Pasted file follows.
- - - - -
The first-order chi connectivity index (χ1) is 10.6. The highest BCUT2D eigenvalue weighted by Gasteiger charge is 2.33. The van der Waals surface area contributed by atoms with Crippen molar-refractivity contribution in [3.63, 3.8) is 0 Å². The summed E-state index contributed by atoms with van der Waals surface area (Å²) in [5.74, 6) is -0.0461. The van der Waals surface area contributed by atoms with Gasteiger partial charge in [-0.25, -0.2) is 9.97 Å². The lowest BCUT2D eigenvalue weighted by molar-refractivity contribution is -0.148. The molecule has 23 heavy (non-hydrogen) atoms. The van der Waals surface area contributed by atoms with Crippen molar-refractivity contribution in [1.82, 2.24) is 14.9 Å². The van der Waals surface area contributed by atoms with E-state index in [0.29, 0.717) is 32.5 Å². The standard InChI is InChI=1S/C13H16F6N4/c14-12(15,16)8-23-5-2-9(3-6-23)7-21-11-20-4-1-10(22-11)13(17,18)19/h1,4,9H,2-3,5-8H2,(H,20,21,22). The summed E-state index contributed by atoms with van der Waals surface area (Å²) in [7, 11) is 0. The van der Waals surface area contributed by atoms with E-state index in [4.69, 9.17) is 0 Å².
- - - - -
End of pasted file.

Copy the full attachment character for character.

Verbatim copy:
The first-order chi connectivity index (χ1) is 10.6. The highest BCUT2D eigenvalue weighted by Gasteiger charge is 2.33. The van der Waals surface area contributed by atoms with Crippen molar-refractivity contribution in [3.63, 3.8) is 0 Å². The summed E-state index contributed by atoms with van der Waals surface area (Å²) in [5.74, 6) is -0.0461. The van der Waals surface area contributed by atoms with Gasteiger partial charge in [-0.25, -0.2) is 9.97 Å². The lowest BCUT2D eigenvalue weighted by molar-refractivity contribution is -0.148. The molecule has 23 heavy (non-hydrogen) atoms. The van der Waals surface area contributed by atoms with Crippen molar-refractivity contribution in [1.82, 2.24) is 14.9 Å². The van der Waals surface area contributed by atoms with E-state index in [0.29, 0.717) is 32.5 Å². The standard InChI is InChI=1S/C13H16F6N4/c14-12(15,16)8-23-5-2-9(3-6-23)7-21-11-20-4-1-10(22-11)13(17,18)19/h1,4,9H,2-3,5-8H2,(H,20,21,22). The summed E-state index contributed by atoms with van der Waals surface area (Å²) in [7, 11) is 0. The van der Waals surface area contributed by atoms with E-state index in [4.69, 9.17) is 0 Å².